How Yung Baby Tate Manifested Her Way to Success

Yung Baby Tate knows that the best party tracks are the kind that make you feel good about yourself. It’s why her single “I Am” gave rise to 2020’s most viral affirmation. TikToks and Instagram videos abound with the song’s opening credo: “I am healthy, I am wealthy, I am rich, I am that bitch.” Thousands of people recorded selfie camera meditations to the track, the pandemic equivalent to having clubs jumping the world over. The song helped her debut on Rolling Stone‘s Breakthrough 25 Chart at Number 11. 

For Tate, whose real name is Tate Sequoya Farris, seeing the song succeed meant sharing something special. “It feels amazing to be a part of people’s self-love journey,” she said. “I Am” is from the 24-year-old singer’s latest EP, After the Rain, which was released in December. A collection of songs about rebuilding yourself from the ground up, the record was inspired in part by a particularly painful breakup. “After you’ve gone through something super messed up, and the rain has just been drenching…” she explains. ”I was telling these things to myself, to remind me that the rainbow is going to come back out.”

Even the record’s more somber moments, like the 6lack-assisted “Let it Rain,” don’t succumb to despair. Tate finds a way to make heartbreak something to dance to: The song’s moody chorus feels at home over its submerged club production. Despite quarantine, it’s easy to imagine the song playing soundtrack to a particularly ecstatic night out. “I’ve always loved to tell stories in my music,” Tate says. “Even if they’re not stories that I have gone through.”  Her skill hasn’t gone unnoticed. Last spring, she signed to Issa Rae’s Raedio imprint at Atlantic Records, and her music has been featured on Rae’s Emmy-nominated series, Insecure.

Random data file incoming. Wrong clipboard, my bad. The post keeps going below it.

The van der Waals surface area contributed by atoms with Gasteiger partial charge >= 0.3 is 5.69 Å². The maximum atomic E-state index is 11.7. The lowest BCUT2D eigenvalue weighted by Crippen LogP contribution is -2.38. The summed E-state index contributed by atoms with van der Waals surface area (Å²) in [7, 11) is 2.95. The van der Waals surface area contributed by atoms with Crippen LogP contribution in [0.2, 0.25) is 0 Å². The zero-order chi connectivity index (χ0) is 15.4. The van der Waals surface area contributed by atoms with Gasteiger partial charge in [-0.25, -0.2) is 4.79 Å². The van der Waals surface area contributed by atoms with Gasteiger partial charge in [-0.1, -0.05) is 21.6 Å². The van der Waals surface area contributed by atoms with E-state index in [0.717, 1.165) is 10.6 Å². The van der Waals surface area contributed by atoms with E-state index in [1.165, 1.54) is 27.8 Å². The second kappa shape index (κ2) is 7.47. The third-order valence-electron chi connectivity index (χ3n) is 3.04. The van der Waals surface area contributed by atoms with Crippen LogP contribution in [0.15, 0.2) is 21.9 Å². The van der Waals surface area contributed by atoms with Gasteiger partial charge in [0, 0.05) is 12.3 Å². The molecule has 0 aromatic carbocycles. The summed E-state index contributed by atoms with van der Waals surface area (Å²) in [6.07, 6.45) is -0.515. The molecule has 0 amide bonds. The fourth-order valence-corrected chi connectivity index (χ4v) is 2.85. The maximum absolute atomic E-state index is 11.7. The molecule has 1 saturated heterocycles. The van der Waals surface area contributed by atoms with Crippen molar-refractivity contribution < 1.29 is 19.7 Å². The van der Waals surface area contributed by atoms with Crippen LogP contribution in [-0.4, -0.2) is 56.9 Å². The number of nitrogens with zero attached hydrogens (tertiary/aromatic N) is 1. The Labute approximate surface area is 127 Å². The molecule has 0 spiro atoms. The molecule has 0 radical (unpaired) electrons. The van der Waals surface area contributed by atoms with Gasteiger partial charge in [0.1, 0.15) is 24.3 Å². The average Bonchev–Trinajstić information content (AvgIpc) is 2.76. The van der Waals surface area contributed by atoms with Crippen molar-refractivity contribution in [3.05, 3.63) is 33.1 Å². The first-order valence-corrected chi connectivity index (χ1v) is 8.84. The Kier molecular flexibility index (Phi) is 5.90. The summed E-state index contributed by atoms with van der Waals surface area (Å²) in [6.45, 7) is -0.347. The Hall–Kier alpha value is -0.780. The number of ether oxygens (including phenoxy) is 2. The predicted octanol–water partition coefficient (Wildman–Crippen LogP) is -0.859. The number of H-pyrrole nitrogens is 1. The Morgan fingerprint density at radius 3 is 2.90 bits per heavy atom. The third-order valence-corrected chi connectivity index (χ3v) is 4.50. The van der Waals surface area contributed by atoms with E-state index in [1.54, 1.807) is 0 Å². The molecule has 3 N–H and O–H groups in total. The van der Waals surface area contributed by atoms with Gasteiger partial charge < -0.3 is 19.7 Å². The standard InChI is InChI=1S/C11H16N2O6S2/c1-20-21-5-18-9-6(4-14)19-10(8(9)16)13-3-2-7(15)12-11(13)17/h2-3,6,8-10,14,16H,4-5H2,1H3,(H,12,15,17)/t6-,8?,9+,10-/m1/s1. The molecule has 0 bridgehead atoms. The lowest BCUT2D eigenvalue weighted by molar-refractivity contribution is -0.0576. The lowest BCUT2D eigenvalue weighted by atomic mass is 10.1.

Tate went to performing arts school when she was younger, and she has studied, and excelled, in everything from music to choreography. As a teen she started using her mom’s old computer to make beats, and before long she was uploading songs to the internet. Her first EP, 2015’s ROYGBIV, is described on her Bandcamp as a “sonic journey through a rainbow, written, produced, and sung by Tate.” It’s an ambitious idea executed gracefully; Tate’s emotional tenderness shines through. After a string of solid EPs, Tate released her debut, Girls, in 2019. The album was a proof of concept, an exploration of the kind of empowerment central to Tate’s music. “Oftentimes I say that I make music for the girls in the game, but the boys can come if they want to,” she says.

Tate welcomes the back-and-forth that comes with being on social media — she famously drew attention with a Nicki Minaj remix, “Babytron,” in 2019. There’s an inherently collaborative spirit that drives her output, especially when it comes to uplifting the coming generation of female artists. Girls featured a broad scope of young female MCs, from Bbymutha to Mulatto. “I Am” features Flo Milli, who’s on her own rapid rise to stardom, and Tate recently appeared on the Zimbabwean-born rapper Tkay Maidza’s “Kim,” an elastic ode to the woman who famously broke the internet. 

Tate is also a talented performer: In the video for her single “Rainbow Cadillac,” the choreography is as spellbinding as her voice, which modulates effortlessly between singing and rapping. We cut from Tate, flanked by equally adept backup dancers, to Tate and her crew in a drop-top Cadillac. It’s a playful fantasy that gives credence to one of the track’s standout lines: “If it wasn’t for corona, I’d pack this club.” She’s right.

Quarantine hasn’t been easy on Tate, she admits, but part of the process of working on After the Rain was working through that difficulty. “I think I found my mojo again and was like, ‘Look, we’re just gonna power through this and get creative,’” she says. “I’m blessed to have been able to find a way to still have my music permeate, even though we can’t be out and performing.”

It’s also given her time to sharpen her own vision. She says she’s excited about the new music she’s recording. “I’m going way more into an R&B space, which I’ve been kind of hinting at for a long time,” she says. “You know, I’m not just a rapper. I’m an artist.” She’s also seeing this year as a time to grow: “I think it’s an appropriate time to just be more real, more honest, more truthful.”

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